Two Christchurch men have been jailed for the killing of an Afghani taxi driver who moved his family to New Zealand for a safer life.
Abdulrahman Ikhtiari was fatally stabbed by one of his passengers while the other pinned him to the driver's seat of his taxi in December 2008.
Shannon Boyes-Warren was just 16 when he stabbed Abdulrahman Ikhtiari to death, after he and his then 19-year-old friend Randell Brown took a taxi ride from central Christchurch.
Initially the men blamed each other for the killing, but late last month Boyes-Warren admitted he was the one who plunged the knife with its 13-centimetre-long blade into Mr Ikhtiari's chest.
At the High Court in Christchurch on Wednesday, Boyes-Warren was given a life sentence for murder and will not be eligible for parole for 15 and a half years.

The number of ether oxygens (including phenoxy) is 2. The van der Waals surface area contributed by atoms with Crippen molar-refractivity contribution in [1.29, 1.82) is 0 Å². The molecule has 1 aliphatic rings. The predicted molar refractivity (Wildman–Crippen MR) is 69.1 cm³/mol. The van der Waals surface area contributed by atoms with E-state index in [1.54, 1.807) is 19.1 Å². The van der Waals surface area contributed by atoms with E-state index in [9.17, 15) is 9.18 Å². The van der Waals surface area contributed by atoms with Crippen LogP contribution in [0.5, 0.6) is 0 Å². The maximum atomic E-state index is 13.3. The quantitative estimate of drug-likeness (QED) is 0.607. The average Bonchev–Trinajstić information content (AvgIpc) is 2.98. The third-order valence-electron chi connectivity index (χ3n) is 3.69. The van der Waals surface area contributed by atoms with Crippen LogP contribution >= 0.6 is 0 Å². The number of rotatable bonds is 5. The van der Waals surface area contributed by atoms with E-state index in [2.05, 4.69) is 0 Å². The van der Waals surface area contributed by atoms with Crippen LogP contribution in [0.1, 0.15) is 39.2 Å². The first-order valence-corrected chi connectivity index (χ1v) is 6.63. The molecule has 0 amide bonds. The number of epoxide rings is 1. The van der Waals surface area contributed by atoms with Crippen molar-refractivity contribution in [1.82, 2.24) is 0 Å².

Brown was jailed for 3 years and 8 months for manslaughter.
In a victim impact statement, Mr Ikhtiari's wife and children said their loss was immense and they were suffering unimaginable sorrow and pain.
Justice French said it was an attack by two strong young men on an older person.
She said the men's actions were cowardly and senseless.
However, she was impressed by a letter written by Boyes-Warren to the court in which he expressed his remorse at killing Mr Ikhtiari, and she told him she felt there was still hope for him.
Nevertheless, it was essential to deliver a sentence that would keep the public safe from Boyes-Warren.
She said taxi drivers alone at night are vulnerable, and told the men their actions were callous.